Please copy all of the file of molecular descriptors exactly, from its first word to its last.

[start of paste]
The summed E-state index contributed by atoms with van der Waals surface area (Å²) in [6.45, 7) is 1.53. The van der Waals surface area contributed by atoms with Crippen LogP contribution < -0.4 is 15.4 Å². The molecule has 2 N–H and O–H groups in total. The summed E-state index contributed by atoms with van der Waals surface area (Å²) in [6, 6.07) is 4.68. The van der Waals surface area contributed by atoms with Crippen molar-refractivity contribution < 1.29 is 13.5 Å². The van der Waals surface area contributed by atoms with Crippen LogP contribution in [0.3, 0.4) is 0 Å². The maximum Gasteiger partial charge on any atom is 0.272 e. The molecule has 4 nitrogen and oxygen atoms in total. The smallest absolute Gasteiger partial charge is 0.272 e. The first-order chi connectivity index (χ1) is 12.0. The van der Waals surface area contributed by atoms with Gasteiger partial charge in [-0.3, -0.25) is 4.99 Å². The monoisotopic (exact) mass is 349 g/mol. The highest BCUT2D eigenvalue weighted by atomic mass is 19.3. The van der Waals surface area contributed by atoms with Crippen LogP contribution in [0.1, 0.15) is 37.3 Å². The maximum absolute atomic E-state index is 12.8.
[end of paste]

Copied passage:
The summed E-state index contributed by atoms with van der Waals surface area (Å²) in [6.45, 7) is 1.53. The van der Waals surface area contributed by atoms with Crippen LogP contribution < -0.4 is 15.4 Å². The molecule has 2 N–H and O–H groups in total. The summed E-state index contributed by atoms with van der Waals surface area (Å²) in [6, 6.07) is 4.68. The van der Waals surface area contributed by atoms with Crippen molar-refractivity contribution < 1.29 is 13.5 Å². The van der Waals surface area contributed by atoms with Crippen LogP contribution in [0.3, 0.4) is 0 Å². The maximum Gasteiger partial charge on any atom is 0.272 e. The molecule has 4 nitrogen and oxygen atoms in total. The smallest absolute Gasteiger partial charge is 0.272 e. The first-order chi connectivity index (χ1) is 12.0. The van der Waals surface area contributed by atoms with Gasteiger partial charge in [-0.3, -0.25) is 4.99 Å². The monoisotopic (exact) mass is 349 g/mol. The highest BCUT2D eigenvalue weighted by atomic mass is 19.3. The van der Waals surface area contributed by atoms with Crippen LogP contribution in [0.1, 0.15) is 37.3 Å². The maximum absolute atomic E-state index is 12.8.